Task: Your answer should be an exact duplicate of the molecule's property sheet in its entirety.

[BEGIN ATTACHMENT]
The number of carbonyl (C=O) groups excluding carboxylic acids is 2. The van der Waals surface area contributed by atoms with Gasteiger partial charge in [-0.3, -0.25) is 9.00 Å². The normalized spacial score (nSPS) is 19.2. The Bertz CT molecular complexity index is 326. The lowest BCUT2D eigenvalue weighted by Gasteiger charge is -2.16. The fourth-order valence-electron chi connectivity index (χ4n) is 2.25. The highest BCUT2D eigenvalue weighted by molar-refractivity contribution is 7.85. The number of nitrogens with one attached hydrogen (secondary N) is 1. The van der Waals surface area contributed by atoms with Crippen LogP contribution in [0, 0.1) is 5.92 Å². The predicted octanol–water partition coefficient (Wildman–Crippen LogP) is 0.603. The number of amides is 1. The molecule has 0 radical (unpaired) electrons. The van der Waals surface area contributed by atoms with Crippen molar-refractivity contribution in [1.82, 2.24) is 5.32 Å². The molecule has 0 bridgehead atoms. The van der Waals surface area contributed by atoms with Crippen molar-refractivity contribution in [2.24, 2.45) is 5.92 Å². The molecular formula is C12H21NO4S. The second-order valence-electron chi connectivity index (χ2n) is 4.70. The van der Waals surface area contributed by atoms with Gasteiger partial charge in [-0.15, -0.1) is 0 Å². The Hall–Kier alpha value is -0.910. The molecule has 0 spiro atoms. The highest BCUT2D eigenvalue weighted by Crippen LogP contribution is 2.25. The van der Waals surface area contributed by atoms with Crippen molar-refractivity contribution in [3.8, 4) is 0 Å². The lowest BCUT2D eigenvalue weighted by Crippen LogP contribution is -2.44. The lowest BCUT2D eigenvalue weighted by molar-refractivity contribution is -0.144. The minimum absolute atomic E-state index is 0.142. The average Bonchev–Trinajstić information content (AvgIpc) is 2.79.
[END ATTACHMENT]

The number of carbonyl (C=O) groups excluding carboxylic acids is 2. The van der Waals surface area contributed by atoms with Gasteiger partial charge in [-0.3, -0.25) is 9.00 Å². The normalized spacial score (nSPS) is 19.2. The Bertz CT molecular complexity index is 326. The lowest BCUT2D eigenvalue weighted by Gasteiger charge is -2.16. The fourth-order valence-electron chi connectivity index (χ4n) is 2.25. The highest BCUT2D eigenvalue weighted by molar-refractivity contribution is 7.85. The number of nitrogens with one attached hydrogen (secondary N) is 1. The van der Waals surface area contributed by atoms with Crippen LogP contribution in [0, 0.1) is 5.92 Å². The predicted octanol–water partition coefficient (Wildman–Crippen LogP) is 0.603. The number of amides is 1. The molecule has 0 radical (unpaired) electrons. The van der Waals surface area contributed by atoms with Crippen molar-refractivity contribution in [1.82, 2.24) is 5.32 Å². The molecule has 0 bridgehead atoms. The van der Waals surface area contributed by atoms with Crippen molar-refractivity contribution in [2.24, 2.45) is 5.92 Å². The molecular formula is C12H21NO4S. The second-order valence-electron chi connectivity index (χ2n) is 4.70. The van der Waals surface area contributed by atoms with Gasteiger partial charge in [-0.15, -0.1) is 0 Å². The Hall–Kier alpha value is -0.910. The molecule has 0 spiro atoms. The highest BCUT2D eigenvalue weighted by Crippen LogP contribution is 2.25. The van der Waals surface area contributed by atoms with Crippen molar-refractivity contribution in [3.8, 4) is 0 Å². The lowest BCUT2D eigenvalue weighted by Crippen LogP contribution is -2.44. The lowest BCUT2D eigenvalue weighted by molar-refractivity contribution is -0.144. The minimum absolute atomic E-state index is 0.142. The average Bonchev–Trinajstić information content (AvgIpc) is 2.79.